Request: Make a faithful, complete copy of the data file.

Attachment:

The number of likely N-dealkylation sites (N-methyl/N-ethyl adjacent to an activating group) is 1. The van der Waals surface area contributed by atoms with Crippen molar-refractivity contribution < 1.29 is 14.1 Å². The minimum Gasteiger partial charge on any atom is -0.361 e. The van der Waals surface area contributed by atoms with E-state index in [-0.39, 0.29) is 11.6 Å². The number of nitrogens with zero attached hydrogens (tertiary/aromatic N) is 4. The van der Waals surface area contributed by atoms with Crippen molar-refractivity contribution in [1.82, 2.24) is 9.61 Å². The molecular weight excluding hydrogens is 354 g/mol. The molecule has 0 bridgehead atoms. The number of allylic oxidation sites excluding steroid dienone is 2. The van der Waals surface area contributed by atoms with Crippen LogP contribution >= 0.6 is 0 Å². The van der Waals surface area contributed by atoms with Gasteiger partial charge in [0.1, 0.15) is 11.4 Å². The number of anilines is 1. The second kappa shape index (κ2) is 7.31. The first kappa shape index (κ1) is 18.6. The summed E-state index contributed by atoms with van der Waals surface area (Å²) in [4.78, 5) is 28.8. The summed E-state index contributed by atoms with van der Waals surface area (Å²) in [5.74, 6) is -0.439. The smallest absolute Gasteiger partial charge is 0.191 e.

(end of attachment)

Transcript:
The number of likely N-dealkylation sites (N-methyl/N-ethyl adjacent to an activating group) is 1. The van der Waals surface area contributed by atoms with Crippen molar-refractivity contribution < 1.29 is 14.1 Å². The minimum Gasteiger partial charge on any atom is -0.361 e. The van der Waals surface area contributed by atoms with E-state index in [-0.39, 0.29) is 11.6 Å². The number of nitrogens with zero attached hydrogens (tertiary/aromatic N) is 4. The van der Waals surface area contributed by atoms with Crippen molar-refractivity contribution in [1.82, 2.24) is 9.61 Å². The molecular weight excluding hydrogens is 354 g/mol. The molecule has 0 bridgehead atoms. The number of allylic oxidation sites excluding steroid dienone is 2. The van der Waals surface area contributed by atoms with Crippen LogP contribution >= 0.6 is 0 Å². The van der Waals surface area contributed by atoms with Gasteiger partial charge in [0.1, 0.15) is 11.4 Å². The number of anilines is 1. The second kappa shape index (κ2) is 7.31. The first kappa shape index (κ1) is 18.6. The summed E-state index contributed by atoms with van der Waals surface area (Å²) in [4.78, 5) is 28.8. The summed E-state index contributed by atoms with van der Waals surface area (Å²) in [5.74, 6) is -0.439. The smallest absolute Gasteiger partial charge is 0.191 e.